When a provider makes a tragic mistake that harms a patient, most healthcare organization executives and their staffs are told to hide. If they say anything, they will be more likely to be sued, they think.
Instead of promptly reaching out to empathize and console with food, housing, money, and social support for those whose lives are irreversibly altered, hospital executives and staff often take a "willful blindness" posture.
They don't acknowledge, disclose, or apologize. Instead, they repeat phrases like, "It will blow over," "It wasn't our fault," or "No one will find out."
They advise care teams to act defensively, to avoid saying anything that will expose them "to the media." They think "I'll look bad," and tell everyone "I'm unavailable." Or "Our attorneys will handle it."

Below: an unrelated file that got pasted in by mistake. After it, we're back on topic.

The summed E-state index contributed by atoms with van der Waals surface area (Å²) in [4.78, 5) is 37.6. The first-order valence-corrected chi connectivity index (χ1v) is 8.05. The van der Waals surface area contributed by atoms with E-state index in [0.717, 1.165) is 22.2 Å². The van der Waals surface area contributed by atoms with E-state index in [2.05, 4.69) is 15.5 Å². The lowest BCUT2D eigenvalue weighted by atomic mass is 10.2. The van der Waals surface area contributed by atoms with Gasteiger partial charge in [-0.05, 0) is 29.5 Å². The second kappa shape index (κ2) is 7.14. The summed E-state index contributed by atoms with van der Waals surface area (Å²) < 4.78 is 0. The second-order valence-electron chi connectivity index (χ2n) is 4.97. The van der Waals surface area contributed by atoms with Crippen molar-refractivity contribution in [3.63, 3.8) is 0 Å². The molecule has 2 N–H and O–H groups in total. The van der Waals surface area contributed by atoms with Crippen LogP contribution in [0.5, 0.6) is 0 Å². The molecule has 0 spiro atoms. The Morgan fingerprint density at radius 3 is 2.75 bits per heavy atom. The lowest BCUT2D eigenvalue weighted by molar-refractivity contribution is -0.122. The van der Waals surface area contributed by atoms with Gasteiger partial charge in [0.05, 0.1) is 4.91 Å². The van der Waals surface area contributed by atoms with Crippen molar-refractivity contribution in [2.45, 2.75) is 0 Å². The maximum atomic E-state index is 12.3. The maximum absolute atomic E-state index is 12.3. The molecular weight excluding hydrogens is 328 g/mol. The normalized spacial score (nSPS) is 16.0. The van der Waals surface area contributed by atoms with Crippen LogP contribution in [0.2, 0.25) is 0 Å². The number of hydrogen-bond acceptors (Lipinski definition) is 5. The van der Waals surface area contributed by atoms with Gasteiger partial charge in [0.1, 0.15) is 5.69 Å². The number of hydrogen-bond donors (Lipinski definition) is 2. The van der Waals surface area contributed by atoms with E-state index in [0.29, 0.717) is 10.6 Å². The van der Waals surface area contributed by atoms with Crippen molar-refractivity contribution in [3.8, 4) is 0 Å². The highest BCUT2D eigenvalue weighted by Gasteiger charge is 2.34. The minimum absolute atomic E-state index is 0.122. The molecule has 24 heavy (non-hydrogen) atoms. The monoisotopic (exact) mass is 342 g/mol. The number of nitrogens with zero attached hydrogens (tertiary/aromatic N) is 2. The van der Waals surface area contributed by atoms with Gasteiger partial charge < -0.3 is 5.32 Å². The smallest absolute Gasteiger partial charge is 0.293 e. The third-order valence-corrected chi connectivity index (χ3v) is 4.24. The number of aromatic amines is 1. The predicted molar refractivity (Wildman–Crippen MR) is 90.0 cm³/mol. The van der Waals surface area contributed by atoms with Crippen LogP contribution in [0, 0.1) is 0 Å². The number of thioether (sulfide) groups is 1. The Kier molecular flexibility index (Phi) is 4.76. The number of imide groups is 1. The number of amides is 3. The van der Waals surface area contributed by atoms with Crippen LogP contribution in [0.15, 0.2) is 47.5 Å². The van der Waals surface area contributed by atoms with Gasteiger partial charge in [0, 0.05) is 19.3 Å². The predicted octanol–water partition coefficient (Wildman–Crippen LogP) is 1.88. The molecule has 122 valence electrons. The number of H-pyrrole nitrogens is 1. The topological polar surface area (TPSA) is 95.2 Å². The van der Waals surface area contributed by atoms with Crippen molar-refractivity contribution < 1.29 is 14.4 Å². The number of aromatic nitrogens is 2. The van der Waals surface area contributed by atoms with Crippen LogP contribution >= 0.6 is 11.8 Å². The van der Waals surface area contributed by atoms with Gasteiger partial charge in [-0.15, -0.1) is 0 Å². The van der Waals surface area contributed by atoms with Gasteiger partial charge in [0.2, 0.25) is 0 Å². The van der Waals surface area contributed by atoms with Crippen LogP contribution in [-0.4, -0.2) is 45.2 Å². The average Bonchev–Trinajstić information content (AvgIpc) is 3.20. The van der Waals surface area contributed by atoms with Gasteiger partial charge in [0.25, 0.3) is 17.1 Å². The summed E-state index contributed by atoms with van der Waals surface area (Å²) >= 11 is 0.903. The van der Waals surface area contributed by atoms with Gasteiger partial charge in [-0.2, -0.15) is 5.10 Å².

But these phrases, attitudes, and behaviors are just the ones that will make litigation more likely and prolonged, with potentially higher damages and more animosity, says James Conway, senior vice president for the Institute for Healthcare Improvement. And these responses can add more anxiety and suffering to the affected patients and their families.
In the 2011 edition of his 2010 white paper, "Respectful Management of Serious Clinical Adverse Events," released late last month, Conway and three co-authors explain their year-long research and case studies in which hospital officials have used the above phrases to try to escape blame for an adverse event. And they reveal that when hospital systems have tried new strategies to reach out instead of run for cover, the situation dramatically improves.